Local housing allowance (LHA) for private renters

Local housing allowance (LHA) rates are used to work out how much universal credit or housing benefit you get if you rent from a private landlord.  

Increase in local housing allowance rates

Local housing allowance rates increased on 1 April 2020 after a 5 year freeze.

This means you should get more money towards your rent if you get either:

  • universal credit housing element
  • housing benefit

How to check your local housing allowance rate

You can check your LHA rate on GOV.UK if you know:

  • your postcode or council area
  • how many bedrooms you can claim for

The GOV.UK tool gives you the weekly LHA rate. You can convert this to a calendar monthly figure if you multiply it by 52 and divide the result by 12.

How many bedrooms you can claim for

There are 5 local housing allowance (LHA) rates:

  • shared accommodation rate
  • 1 bed rate
  • 2 bed rate
  • 3 bed rate
  • 4 bed rate

Your LHA rate is based on the number of bedrooms you can claim for under the rules.

Shared accommodation rate

You usually only get the shared accommodation rate if:

  • you're a single person under 35
  • children don't live with you

This applies even if you don't share your home with others but there are exceptions.

If you're a single person aged 35 or over, living in a shared house without dependent children you qualify for the:

  • 1 bed rate if you get universal credit
  • shared accommodation rate if you get housing benefit

Will local housing allowance cover your rent? 

Local housing allowance won't always cover your full rent.

The LHA rate that applies to your household is a starting figure for calculating the help you get with rent. 

Your full rent could be covered if it's the same or less than your LHA rate. 

But even then you won't usually get the full amount in the following situations:

  • you're working
  • the benefit cap applies
  • other adults live with you and are expected to contribute

If you're working

Your benefit usually goes down if you're working because your overall income increases. You'll have to pay more of your rent from your wages.

Universal credit claimants can earn £287 a month before your benefit is reduced if either:

  • you have dependent children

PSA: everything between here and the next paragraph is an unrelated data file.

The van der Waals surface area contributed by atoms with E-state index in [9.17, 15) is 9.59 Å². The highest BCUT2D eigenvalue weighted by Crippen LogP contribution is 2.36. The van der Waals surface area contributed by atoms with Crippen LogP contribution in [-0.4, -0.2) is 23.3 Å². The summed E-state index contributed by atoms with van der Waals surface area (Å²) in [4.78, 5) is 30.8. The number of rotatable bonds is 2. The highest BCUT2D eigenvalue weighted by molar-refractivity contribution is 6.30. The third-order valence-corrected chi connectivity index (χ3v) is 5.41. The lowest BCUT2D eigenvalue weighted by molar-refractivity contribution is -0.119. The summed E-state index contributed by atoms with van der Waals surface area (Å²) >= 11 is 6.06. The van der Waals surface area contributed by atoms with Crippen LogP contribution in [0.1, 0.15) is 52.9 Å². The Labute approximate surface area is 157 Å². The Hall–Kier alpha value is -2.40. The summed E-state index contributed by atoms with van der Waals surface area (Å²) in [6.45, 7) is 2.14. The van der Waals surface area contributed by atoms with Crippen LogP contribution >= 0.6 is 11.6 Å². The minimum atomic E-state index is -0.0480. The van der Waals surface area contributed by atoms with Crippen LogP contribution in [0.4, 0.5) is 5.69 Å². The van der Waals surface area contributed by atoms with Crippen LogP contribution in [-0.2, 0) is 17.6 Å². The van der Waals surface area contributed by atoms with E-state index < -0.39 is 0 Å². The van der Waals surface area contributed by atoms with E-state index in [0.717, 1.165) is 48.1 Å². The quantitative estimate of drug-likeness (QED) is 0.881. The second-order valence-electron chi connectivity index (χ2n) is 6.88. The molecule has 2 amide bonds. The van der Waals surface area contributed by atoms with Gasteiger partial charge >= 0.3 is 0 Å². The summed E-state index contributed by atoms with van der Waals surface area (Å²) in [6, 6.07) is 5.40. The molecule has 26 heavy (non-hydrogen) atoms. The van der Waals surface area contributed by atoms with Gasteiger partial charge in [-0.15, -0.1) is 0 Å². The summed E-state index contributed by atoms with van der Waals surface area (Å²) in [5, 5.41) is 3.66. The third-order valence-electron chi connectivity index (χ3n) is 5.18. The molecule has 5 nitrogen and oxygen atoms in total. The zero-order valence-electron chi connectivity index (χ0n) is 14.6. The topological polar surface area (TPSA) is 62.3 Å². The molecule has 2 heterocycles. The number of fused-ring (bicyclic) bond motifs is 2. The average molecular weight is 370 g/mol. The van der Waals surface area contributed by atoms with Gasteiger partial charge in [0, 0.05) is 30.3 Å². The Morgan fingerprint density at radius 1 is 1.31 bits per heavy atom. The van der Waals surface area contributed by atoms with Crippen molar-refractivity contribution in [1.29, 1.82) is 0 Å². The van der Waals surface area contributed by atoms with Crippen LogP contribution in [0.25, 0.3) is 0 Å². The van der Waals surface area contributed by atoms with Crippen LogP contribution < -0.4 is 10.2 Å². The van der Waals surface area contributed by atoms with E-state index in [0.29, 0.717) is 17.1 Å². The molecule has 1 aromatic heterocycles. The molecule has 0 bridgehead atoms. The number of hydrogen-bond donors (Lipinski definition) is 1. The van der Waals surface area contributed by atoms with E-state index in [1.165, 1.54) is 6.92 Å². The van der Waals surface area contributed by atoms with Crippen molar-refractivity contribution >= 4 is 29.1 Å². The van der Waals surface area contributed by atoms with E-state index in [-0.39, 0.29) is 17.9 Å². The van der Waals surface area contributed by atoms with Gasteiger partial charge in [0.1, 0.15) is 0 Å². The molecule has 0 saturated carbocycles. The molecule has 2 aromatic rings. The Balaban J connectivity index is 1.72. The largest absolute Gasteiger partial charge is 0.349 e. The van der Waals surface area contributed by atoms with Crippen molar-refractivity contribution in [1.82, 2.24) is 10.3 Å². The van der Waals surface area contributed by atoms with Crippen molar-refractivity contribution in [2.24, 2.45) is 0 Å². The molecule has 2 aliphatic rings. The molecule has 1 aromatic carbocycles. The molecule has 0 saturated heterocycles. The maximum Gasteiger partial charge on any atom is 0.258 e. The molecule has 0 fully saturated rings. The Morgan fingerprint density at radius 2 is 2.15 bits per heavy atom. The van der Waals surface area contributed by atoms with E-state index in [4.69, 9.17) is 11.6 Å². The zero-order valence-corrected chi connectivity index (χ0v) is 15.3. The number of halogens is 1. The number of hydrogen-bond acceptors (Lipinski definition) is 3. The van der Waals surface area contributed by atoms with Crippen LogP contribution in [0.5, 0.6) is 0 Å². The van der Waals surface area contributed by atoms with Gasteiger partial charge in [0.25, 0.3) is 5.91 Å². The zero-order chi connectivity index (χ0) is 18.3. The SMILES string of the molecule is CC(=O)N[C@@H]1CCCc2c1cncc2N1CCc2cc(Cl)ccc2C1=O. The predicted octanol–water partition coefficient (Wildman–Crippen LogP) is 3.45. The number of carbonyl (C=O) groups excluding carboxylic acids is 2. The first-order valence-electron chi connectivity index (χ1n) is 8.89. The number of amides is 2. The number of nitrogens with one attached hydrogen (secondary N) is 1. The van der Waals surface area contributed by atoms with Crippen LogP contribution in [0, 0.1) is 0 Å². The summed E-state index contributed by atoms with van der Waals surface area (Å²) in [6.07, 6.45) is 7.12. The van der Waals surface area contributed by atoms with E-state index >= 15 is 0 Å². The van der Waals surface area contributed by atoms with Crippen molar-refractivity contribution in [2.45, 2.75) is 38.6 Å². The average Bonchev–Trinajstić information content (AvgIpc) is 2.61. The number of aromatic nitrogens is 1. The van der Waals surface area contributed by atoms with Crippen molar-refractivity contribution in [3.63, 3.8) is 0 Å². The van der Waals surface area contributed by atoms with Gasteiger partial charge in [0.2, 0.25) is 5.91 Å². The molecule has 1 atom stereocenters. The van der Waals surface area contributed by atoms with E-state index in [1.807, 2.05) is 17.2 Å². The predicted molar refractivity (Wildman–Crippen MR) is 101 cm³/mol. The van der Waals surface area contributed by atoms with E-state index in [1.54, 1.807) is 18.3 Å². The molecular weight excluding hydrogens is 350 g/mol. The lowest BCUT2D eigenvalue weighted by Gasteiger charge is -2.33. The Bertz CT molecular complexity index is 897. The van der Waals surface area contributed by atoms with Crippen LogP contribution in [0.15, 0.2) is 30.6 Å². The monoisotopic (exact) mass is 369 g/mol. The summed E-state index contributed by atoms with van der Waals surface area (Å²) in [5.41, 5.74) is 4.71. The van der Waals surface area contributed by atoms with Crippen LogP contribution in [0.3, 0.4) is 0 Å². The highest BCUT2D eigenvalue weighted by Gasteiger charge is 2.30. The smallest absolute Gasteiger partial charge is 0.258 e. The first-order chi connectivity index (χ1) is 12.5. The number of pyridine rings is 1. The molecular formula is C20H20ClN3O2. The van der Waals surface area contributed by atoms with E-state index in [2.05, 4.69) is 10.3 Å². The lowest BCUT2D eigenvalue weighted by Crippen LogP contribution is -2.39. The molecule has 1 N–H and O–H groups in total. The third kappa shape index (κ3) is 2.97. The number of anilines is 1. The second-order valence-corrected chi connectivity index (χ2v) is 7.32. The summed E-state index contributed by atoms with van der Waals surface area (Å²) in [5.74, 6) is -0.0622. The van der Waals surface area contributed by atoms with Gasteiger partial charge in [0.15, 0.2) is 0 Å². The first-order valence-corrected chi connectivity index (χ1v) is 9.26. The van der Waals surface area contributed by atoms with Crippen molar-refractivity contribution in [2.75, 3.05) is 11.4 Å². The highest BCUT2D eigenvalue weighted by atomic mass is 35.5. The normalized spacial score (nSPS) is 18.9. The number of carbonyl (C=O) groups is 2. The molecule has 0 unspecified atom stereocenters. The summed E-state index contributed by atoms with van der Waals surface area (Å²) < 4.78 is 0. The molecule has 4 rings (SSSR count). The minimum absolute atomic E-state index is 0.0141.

• you're not expected to seek work because of disability or ill health

In most other cases, for every £1 of income you earn above the benefit you'd get if you weren't working, you usually lose:

  • 63p of universal credit
  • 65p of housing benefit

If you're affected by the benefit cap

The benefit cap is an overall limit on the amount of benefits that many working age people can get.

If it applies to you, your housing benefit or universal credit is reduced so the money you get from benefits doesn't go above the cap level.

Deductions for adults who live with you

Deductions are made for some adults who live in your home and are expected to contribute to the rent. 

The amount taken from your benefit is different depending on whether you claim:

If your benefit won't cover your rent

You can apply for a discretionary housing payment (DHP) from your council. A DHP is an extra payment to help if you're struggling to pay rent.

You should also make sure that you and any household members are claiming everything you're entitled to:

Use the entitledto benefits calculator

If you think a benefit decision is wrong

You can ask for a review if you think your benefit has been calculated wrongly.

First, you should check how many bedrooms you can claim for.

Find out how to ask for a review of a:

When different rules apply

You housing benefit is calculated in a different way if you:

Still need help?

If you have rent arrears:

Contact a Shelter adviser

If you want to challenge a benefits decision:

Find out where to get benefits advice


Last updated 01 Apr 2020 | © Shelter

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